Sprouted Grains look to be a new trend this year. It may sound new, but sprouted grains have been around for many years. Don’t write them off as another fad before trying these germinated gems.
What are sprouted grains? Seeds that germinate and being to grow. Made from whole grains, sprouted grains offer the same or better nutrition benefits when compared to regular whole grains. When the seed begins to germinate it uses some of the carbohydrate found in the seed to sprout. That leaves the consumer with a grain higher in protein and other nutrients. Many say that the enzymes that are activated help to break down the grain’s starchy core yield, and produce an easier to digest grain and greater nutrient accessibility.
Depending on the grain the sprouting process can increase vitamin C, folate, soluble fiber, antioxidants, and decrease gluten and insoluble fiber.
I enjoy sprouting mung beans, wheat berries, lentils, and millet. These germinated seeds can be added to a variety of dishes and will add variety, a chewy texture and unique flavor profile. Sprouting grains at home is super easy. The most common method is the “soak, rinse, and drain”. First choose your seed, then place seed into ball jar or a container that has a mesh lid (that allows for draining). Rinse the seeds, drain and cover the top of the jar with cheesecloth if you don’t have a mesh top. Repeat for 2-3 days and soon you will see the seed begin to germinate.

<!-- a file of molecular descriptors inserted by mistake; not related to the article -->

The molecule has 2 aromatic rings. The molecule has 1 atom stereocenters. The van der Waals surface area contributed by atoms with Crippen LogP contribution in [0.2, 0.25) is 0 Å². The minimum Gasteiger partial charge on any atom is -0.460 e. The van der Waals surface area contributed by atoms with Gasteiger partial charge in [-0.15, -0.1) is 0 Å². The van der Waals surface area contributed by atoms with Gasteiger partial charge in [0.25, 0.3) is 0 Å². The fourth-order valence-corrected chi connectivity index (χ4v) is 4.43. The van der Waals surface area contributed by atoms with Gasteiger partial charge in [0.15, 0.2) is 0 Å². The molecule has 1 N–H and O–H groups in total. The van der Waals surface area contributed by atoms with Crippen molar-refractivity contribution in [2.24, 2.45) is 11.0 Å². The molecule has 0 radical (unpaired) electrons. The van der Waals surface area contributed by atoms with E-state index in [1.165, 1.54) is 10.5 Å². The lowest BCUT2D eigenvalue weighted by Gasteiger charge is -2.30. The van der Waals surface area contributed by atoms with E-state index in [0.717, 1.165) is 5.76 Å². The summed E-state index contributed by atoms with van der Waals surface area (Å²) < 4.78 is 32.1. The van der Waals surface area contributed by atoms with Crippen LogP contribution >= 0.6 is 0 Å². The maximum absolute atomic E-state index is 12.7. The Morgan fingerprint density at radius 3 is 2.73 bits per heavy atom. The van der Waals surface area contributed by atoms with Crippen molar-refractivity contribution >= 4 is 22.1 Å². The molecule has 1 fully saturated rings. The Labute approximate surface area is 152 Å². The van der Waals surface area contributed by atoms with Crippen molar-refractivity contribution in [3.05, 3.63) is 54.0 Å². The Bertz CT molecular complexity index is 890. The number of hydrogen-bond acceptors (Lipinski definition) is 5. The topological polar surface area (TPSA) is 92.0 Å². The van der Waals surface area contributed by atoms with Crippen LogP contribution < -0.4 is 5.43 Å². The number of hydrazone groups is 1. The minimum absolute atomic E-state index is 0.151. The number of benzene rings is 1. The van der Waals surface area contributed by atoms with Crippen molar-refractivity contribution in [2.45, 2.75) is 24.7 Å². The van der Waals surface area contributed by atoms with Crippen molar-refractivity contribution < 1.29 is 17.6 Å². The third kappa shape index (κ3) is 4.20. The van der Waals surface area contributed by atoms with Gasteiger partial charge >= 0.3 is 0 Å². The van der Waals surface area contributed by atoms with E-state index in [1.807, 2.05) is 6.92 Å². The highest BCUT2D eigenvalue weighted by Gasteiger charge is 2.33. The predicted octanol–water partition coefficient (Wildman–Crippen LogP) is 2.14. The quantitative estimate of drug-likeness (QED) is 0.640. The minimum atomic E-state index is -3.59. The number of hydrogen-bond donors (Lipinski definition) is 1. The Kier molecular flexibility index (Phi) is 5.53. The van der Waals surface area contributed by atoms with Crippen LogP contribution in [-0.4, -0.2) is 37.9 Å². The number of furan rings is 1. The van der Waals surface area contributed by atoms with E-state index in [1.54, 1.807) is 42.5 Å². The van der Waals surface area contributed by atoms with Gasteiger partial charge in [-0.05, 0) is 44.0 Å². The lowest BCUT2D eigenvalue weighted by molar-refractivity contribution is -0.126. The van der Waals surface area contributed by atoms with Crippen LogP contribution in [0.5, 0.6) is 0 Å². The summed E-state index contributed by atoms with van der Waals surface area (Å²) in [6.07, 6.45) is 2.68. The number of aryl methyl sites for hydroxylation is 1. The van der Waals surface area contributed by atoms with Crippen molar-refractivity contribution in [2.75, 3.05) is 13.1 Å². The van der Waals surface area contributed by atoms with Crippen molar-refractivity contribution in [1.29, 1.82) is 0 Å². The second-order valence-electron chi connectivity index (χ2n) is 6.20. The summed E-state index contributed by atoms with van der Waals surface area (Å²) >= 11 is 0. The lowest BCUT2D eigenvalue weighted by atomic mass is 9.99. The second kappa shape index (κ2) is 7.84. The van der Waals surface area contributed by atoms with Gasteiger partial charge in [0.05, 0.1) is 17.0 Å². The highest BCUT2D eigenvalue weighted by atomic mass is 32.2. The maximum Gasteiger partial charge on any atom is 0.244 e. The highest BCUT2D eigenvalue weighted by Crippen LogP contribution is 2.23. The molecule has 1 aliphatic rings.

It is important that you take precaution with your home batch product. The seeds like a warm and humid environment that is ideal for bacteria like Salmonella, Listeria, and E.coli. To prevent the growth of unwanted bacteria make sure all equipment is sterilized and kept clean. It is also important to keep them refrigerated after sprouting. You can also cook them to minimize the risk of food poising.
Sprouted grain products continue to rise and look to see more sprouted grain options in stores. Even today it is easy to find sprouted bread, crackers, and tortillas.